Real Madrid host Barcelona on Saturday in a match more laced with political tension than normal in the aftermath of local elections in Catalonia on Thursday called by the Spanish government to try and dissuade a drive for independence in the region.
"They have a very strong ideological connection," political scientist Pablo Simon told AFP. "On the one side are Real Madrid, who normally can be said to have a more conservative and nationalist fan base." By contrast, Simon cites Barca's "more than a club" motto as being rooted in a sense of Catalan identity. The sights and sounds of their Camp Nou and Santiago Bernabeu stadiums reflect that difference. In Barcelona, Catalan flags, including the independence-supporting Estelada, are commonly flown, while the crowd at Europe's biggest stadium chant in favor of independence in the 17th minute of each match to mark the fall of Catalonia in the Spanish War of Succession in 1714. At Bernabeu, Spanish flags are splattered across the stadium, while cries of "Viva Espana" rang on Oct. 1 in the hours following a violent crackdown by Spanish police forces on a referendum concerning independence called by separatists in Catalonia. However, for all their differences, El Clasico and particularly the fear of losing the matchup should Catalonia gain independence, unites both sets of fans.
"It is the derby of Spain and it feels like it is impossible to be neutral," Sid Lowe, a Spanish football journalist and author of the book "Fear and Loathing in La Liga" on the rivalry, told AFP. "It is a unifying event. No-one wants to lose this game, even in the event of Catalan independence."
La Liga president Javier Tebas has repeatedly warned Barca would not be allowed to continue playing in the Spanish league if the drive for independence is followed through. However, that is a scenario both clubs refuse to envisage with many believing threats from Tebas, who attended a nationalist march earlier in the year, are aligned to his own political beliefs.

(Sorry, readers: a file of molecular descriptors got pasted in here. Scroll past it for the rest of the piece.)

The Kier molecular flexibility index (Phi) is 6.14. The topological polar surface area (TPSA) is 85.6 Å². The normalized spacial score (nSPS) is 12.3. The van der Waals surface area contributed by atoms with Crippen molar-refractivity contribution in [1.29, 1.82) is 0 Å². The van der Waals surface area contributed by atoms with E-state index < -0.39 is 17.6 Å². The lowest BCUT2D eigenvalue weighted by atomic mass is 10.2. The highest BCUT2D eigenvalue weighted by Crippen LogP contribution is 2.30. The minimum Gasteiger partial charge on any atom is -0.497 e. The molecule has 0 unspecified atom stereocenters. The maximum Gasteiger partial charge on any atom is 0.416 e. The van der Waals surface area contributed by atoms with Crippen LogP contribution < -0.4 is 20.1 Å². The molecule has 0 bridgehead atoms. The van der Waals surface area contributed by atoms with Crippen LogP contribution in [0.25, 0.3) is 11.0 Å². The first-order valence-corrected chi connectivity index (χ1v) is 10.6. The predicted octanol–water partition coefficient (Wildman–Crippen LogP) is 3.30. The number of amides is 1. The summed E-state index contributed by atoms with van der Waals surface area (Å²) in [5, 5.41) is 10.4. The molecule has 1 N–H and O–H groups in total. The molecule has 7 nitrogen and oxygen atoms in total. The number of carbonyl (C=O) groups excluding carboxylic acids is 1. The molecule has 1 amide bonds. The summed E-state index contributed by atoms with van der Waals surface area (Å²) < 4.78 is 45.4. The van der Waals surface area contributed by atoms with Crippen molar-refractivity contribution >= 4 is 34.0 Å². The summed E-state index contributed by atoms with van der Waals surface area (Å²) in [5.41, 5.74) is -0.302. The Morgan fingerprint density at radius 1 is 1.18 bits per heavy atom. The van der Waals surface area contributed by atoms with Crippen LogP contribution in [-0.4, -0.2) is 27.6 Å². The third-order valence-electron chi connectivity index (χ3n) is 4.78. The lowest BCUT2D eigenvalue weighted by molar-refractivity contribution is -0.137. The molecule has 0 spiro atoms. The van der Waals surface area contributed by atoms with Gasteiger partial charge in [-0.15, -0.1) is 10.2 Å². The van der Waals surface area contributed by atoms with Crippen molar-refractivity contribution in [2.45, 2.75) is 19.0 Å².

"I want to tell all members that the intention of the club is to continue playing in La Liga. Right now our participation is guaranteed," Barcelona president Josep Maria Bartomeu told the club's AGM in October.
"I can't contemplate a Spain without Catalonia, nor La Liga without Barca," Real Madrid president Florentino Perez told Spanish newspaper El Espanol. Bartomeu's board has tried to tread a fine line by defending Catalonia's institutions following the Spanish government's application of home rule, but also not coming out in favor of independence. Barca played Las Palmas behind closed doors on Oct. 1 in protest at the violence at the polling stations.
However, even outspoken pro-independence campaigners like former Barca president Joan Laporta have called for Barca to remain in La Liga.
"No one at Barcelona wants to lose this game even though that potentially contradicts their political or social position," added Lowe.
The most-watched football match in the world will attract a potential TV audience of 650 million people who will tune in to see five-time Ballon d'Or winners Cristiano Ronaldo of Real and Barcelona's Lionel Messi. Yet, the fact that what could happen to Barca, and by extension El Clasico has played such a big role in the independence debate is a sign of the match's deeply rooted importance to Spanish society as something more than just a sporting event.
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